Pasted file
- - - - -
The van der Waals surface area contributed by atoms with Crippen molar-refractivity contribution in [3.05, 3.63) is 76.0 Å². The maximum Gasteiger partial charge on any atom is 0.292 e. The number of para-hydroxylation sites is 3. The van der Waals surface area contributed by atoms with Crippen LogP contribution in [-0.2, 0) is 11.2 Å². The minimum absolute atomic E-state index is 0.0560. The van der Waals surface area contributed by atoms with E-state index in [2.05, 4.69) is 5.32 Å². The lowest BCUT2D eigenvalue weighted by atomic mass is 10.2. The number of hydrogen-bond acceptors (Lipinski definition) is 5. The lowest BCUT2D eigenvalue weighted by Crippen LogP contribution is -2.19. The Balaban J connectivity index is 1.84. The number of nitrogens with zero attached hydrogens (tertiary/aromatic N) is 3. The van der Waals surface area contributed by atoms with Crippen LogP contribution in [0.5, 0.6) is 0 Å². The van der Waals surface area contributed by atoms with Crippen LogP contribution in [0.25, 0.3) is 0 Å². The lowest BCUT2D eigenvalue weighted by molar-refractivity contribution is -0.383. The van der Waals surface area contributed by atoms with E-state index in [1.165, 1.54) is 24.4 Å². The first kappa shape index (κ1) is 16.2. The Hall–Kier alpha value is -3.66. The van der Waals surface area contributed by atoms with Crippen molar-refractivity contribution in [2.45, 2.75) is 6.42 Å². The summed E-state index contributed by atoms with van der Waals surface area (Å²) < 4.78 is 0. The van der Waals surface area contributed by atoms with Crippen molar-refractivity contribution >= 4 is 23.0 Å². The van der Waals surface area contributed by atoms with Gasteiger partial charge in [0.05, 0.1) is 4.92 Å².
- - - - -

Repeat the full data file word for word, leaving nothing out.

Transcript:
The van der Waals surface area contributed by atoms with Crippen molar-refractivity contribution in [3.05, 3.63) is 76.0 Å². The maximum Gasteiger partial charge on any atom is 0.292 e. The number of para-hydroxylation sites is 3. The van der Waals surface area contributed by atoms with Crippen LogP contribution in [-0.2, 0) is 11.2 Å². The minimum absolute atomic E-state index is 0.0560. The van der Waals surface area contributed by atoms with E-state index in [2.05, 4.69) is 5.32 Å². The lowest BCUT2D eigenvalue weighted by atomic mass is 10.2. The number of hydrogen-bond acceptors (Lipinski definition) is 5. The lowest BCUT2D eigenvalue weighted by Crippen LogP contribution is -2.19. The Balaban J connectivity index is 1.84. The number of nitrogens with zero attached hydrogens (tertiary/aromatic N) is 3. The van der Waals surface area contributed by atoms with Crippen LogP contribution in [0.5, 0.6) is 0 Å². The van der Waals surface area contributed by atoms with Crippen LogP contribution in [0.25, 0.3) is 0 Å². The lowest BCUT2D eigenvalue weighted by molar-refractivity contribution is -0.383. The van der Waals surface area contributed by atoms with E-state index in [1.165, 1.54) is 24.4 Å². The first kappa shape index (κ1) is 16.2. The Hall–Kier alpha value is -3.66. The van der Waals surface area contributed by atoms with Crippen molar-refractivity contribution in [2.45, 2.75) is 6.42 Å². The summed E-state index contributed by atoms with van der Waals surface area (Å²) < 4.78 is 0. The van der Waals surface area contributed by atoms with Crippen molar-refractivity contribution >= 4 is 23.0 Å². The van der Waals surface area contributed by atoms with Gasteiger partial charge in [0.05, 0.1) is 4.92 Å².